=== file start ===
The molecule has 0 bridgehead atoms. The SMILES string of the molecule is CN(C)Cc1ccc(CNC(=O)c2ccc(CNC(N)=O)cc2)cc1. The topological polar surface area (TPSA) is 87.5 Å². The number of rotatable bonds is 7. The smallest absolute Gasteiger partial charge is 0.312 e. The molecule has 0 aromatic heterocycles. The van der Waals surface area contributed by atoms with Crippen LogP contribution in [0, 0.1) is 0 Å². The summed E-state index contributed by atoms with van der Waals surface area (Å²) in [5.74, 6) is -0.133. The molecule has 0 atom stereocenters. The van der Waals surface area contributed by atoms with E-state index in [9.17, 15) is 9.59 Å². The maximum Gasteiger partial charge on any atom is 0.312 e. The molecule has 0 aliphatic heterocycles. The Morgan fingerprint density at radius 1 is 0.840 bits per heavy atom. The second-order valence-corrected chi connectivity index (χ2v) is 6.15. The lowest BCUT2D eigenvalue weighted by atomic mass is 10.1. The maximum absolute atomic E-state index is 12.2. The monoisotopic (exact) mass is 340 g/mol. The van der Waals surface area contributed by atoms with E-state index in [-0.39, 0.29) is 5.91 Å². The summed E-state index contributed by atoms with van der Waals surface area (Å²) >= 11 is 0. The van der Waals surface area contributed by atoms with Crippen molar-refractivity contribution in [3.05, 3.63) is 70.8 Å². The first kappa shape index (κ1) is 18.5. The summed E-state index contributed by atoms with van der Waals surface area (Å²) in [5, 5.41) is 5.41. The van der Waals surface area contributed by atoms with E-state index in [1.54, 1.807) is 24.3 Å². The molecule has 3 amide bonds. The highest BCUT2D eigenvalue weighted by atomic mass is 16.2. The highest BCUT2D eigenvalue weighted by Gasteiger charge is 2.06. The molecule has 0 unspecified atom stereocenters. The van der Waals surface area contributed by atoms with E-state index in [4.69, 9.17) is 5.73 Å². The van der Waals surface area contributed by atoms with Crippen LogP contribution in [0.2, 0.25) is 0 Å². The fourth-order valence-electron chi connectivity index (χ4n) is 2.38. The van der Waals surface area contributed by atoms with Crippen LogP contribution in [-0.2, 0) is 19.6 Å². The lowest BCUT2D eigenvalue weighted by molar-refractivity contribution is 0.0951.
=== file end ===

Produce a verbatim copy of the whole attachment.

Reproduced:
The molecule has 0 bridgehead atoms. The SMILES string of the molecule is CN(C)Cc1ccc(CNC(=O)c2ccc(CNC(N)=O)cc2)cc1. The topological polar surface area (TPSA) is 87.5 Å². The number of rotatable bonds is 7. The smallest absolute Gasteiger partial charge is 0.312 e. The molecule has 0 aromatic heterocycles. The van der Waals surface area contributed by atoms with Crippen LogP contribution in [0, 0.1) is 0 Å². The summed E-state index contributed by atoms with van der Waals surface area (Å²) in [5.74, 6) is -0.133. The molecule has 0 atom stereocenters. The van der Waals surface area contributed by atoms with E-state index in [9.17, 15) is 9.59 Å². The maximum Gasteiger partial charge on any atom is 0.312 e. The molecule has 0 aliphatic heterocycles. The Morgan fingerprint density at radius 1 is 0.840 bits per heavy atom. The second-order valence-corrected chi connectivity index (χ2v) is 6.15. The lowest BCUT2D eigenvalue weighted by atomic mass is 10.1. The maximum absolute atomic E-state index is 12.2. The monoisotopic (exact) mass is 340 g/mol. The van der Waals surface area contributed by atoms with E-state index in [-0.39, 0.29) is 5.91 Å². The summed E-state index contributed by atoms with van der Waals surface area (Å²) >= 11 is 0. The van der Waals surface area contributed by atoms with Crippen molar-refractivity contribution in [3.05, 3.63) is 70.8 Å². The first kappa shape index (κ1) is 18.5. The summed E-state index contributed by atoms with van der Waals surface area (Å²) in [5, 5.41) is 5.41. The van der Waals surface area contributed by atoms with E-state index in [1.54, 1.807) is 24.3 Å². The molecule has 3 amide bonds. The highest BCUT2D eigenvalue weighted by atomic mass is 16.2. The highest BCUT2D eigenvalue weighted by Gasteiger charge is 2.06. The molecule has 0 unspecified atom stereocenters. The van der Waals surface area contributed by atoms with E-state index in [4.69, 9.17) is 5.73 Å². The van der Waals surface area contributed by atoms with Crippen LogP contribution in [0.2, 0.25) is 0 Å². The fourth-order valence-electron chi connectivity index (χ4n) is 2.38. The van der Waals surface area contributed by atoms with Crippen LogP contribution in [-0.2, 0) is 19.6 Å². The lowest BCUT2D eigenvalue weighted by molar-refractivity contribution is 0.0951.